Once Aryan Skynet Goes Live It Doesn't Matter Who Pulled The Switch
In certain quarters of Manhattan these days, it’s not unusual to encounter characters that seem to have come right out of a James Bond film: beautiful young Russian girls with revealing outfits and hidden agendas. They’re the latest status accessory in New York’s power game, the mistresses of the Masters of the Universe. The fact that they’re dangerous — wild, unpredictable, on the lookout for a bigger and better deal — only seems to increase their appeal. So certain women on the East Side are not seeing their husbands as much as they used to. “How old is your Russian?” one just-abandoned uptown wife asked another not long ago.
The path from Moscow to New York cut through the modeling business. In May 1988, the first Miss Moscow contest was held. A year later came the first Miss USSR, Yulia Sukhanova, a rangy 17-year-old Moscow schoolgirl with gray-blue eyes, blonde hair, and a beauty mark over one eyebrow.
Though she didn’t know it, her modeling career was facilitated by Richard Fuisz (pronounced fuse), a former actor, psychiatrist, pediatrician, congressional candidate, whistle-blower, and entrepreneur who declines to comment on a published report that he has intelligence ties. Fuisz, who owned a company that did joint ventures in Moscow, was approached by the then-Soviet ambassador to Washington, Yuri V. Dubinin, to set up a modeling agency to prepare the first waves of Soviet beauties for American commerce (which often meant substantial dental work) and protect them from “adverse influences” and bad publicity like magazine “spreads about their teeth,” Fuisz says.
Sukhanova was the first of ten girls he would oversee. But first, he had to free her from the Soviet Union. He did it with the help of Mikhail Khodorkovsky, now one of Russia’s oil billionaires but then the head of the Komsomol, or Young Communist League, and beginning his business career in a computer venture with Fuisz. “Each time Yulia tried to leave, the Moscow City Council canceled her visa,” Fuisz reports. The hard-liners were opposed. “With Khodorkovsky’s help, I escorted her to the airport and onto a plane to get her out.” Soon, she was meeting Miss America, Nancy Reagan, and Sting, shooting the cover of Details, and filming a yogurt commercial. That’s when international model agents like John Casablancas started sniffing around Moscow like pigs after truffles.
It may come as a surprise that, in the waning days of the Cold War, a wealthy American, Richard Fuisz, was working with a future Russian oligarch, Mikhail Khodorkovsky, to smuggle a 17 year old girl out of the USSR to join the aforementioned “commerce” in New York City. All over the objections of the so-called “hard liners” who apparently found something untoward in the arrangement. The story is like something out of a James Bond film, complete with a last minute escape to the airport with the authorities in hot pursuit.
Both men would go on to have other amazing, James Bond like adventures. Fuisz would become deeply tied to one of the most interesting aspects of the September 11, 2001 terrorist attacks, going on the record about his relationship with political prisoner Susan Lindauer, who claimed that he was her “CIA handler.” Fuisz himself admitted that he met with Lindauer weekly to discuss her “contacts” in Iraq and Libya.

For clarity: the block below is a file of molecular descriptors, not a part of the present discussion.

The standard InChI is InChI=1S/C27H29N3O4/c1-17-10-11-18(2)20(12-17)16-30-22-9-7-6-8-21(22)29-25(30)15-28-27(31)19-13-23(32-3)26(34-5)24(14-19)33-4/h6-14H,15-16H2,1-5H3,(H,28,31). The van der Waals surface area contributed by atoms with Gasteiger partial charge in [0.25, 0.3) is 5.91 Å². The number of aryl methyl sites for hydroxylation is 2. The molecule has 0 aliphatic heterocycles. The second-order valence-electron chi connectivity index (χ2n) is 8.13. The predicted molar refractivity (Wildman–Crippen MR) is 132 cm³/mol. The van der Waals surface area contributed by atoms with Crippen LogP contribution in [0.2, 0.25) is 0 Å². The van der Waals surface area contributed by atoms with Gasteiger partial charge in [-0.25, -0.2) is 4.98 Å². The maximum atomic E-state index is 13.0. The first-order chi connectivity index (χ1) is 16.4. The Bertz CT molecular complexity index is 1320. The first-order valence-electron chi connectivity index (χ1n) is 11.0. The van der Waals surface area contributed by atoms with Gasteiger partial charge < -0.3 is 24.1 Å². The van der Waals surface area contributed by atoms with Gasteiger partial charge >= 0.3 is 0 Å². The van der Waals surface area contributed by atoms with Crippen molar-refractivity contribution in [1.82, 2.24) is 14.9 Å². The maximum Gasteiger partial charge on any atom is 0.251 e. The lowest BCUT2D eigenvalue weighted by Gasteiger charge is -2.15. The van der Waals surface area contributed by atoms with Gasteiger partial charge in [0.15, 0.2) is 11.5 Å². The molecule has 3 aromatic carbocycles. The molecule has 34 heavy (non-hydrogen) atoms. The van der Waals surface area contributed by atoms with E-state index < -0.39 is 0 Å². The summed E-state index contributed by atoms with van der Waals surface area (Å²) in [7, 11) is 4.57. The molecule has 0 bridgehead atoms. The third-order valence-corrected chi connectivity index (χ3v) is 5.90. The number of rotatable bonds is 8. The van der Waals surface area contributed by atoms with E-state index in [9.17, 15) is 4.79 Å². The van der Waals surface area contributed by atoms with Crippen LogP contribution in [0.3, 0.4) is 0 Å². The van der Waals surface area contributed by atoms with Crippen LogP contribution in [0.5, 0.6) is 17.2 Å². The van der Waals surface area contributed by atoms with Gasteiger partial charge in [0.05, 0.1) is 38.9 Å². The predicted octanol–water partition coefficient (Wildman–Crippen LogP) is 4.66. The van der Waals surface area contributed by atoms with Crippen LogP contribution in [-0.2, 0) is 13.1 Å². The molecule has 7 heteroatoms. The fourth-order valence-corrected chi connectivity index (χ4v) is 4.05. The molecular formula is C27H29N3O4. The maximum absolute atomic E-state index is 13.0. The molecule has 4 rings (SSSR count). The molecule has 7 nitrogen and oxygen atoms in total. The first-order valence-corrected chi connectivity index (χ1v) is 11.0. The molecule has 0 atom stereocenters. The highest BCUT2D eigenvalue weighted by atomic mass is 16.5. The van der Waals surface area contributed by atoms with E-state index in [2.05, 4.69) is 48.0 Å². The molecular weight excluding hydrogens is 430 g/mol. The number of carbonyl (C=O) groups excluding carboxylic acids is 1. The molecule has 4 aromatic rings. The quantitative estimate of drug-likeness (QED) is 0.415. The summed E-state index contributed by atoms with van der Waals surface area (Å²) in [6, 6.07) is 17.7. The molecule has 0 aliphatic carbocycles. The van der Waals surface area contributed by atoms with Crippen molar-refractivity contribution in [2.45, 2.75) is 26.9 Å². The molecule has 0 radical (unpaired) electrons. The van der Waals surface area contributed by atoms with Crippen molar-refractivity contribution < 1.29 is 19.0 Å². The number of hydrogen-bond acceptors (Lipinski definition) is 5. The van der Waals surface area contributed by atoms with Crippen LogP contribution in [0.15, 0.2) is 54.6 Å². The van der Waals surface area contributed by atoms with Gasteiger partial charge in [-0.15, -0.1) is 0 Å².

As for Khodorkovsky, his political fortunes went south after the rise of Vladmir Putin, who sent him to prison for nearly a decade after stripping him of his oil company.
It is more difficult to find out what became of Miss Sukhanova, who was likely tossed aside like so many Upper East side society wives after a brief period in the limelight.
During the last election, candidate Donald Trump’s statements about illegal immigration from Mexico were greeted with outrage by many quarters and resulted in the severace of his business relationship with NBCUniversal. Donald Trump then bought back their half of The Miss Universe Organization and again took full ownership.
Just purchased NBC’s half of The Miss Universe Organization and settled all lawsuits against them. Now own 100% — stay tuned! — Donald J. Trump (@realDonaldTrump) September 11, 2015
But he didn’t keep ownership of the company very long, and sold the entire organization three days later.
Donald Trump has just sold the Miss Universe Organization, which includes the Miss USA and Miss Teen USA pageant groups, to the agency WME/IMG.
In a press release, Trump described his long involvement with the organization:
“I have truly enjoyed owning the Miss Universe, Miss USA, and Miss Teen USA pageants. When I purchased the pageants many years ago, they were in serious trouble. It has been a great honor making them so successful.”
In Eyes Wide Shut, two pivotal scenes occur at the “Rainbow Costume Shop,” where Tom Cruie goes to buy a “cloak, a hood, and a mask” to disguise his identity at the high class orgy.
Bill goes to a costume shop. He offers the owner, Mr. Milich (Rade Serbedzija), a generous amount of money to rent a costume. In the shop, Milich catches his teenage daughter (Leelee Sobieski) with two Japanese men and expresses outrage at their lack of a sense of decency.
Perhaps it is the relationship between the costume shop owner, Mr. Milich, and his daughter, that explains the nature of the “sacrifice” that saves Tom Cruise by the end of the film.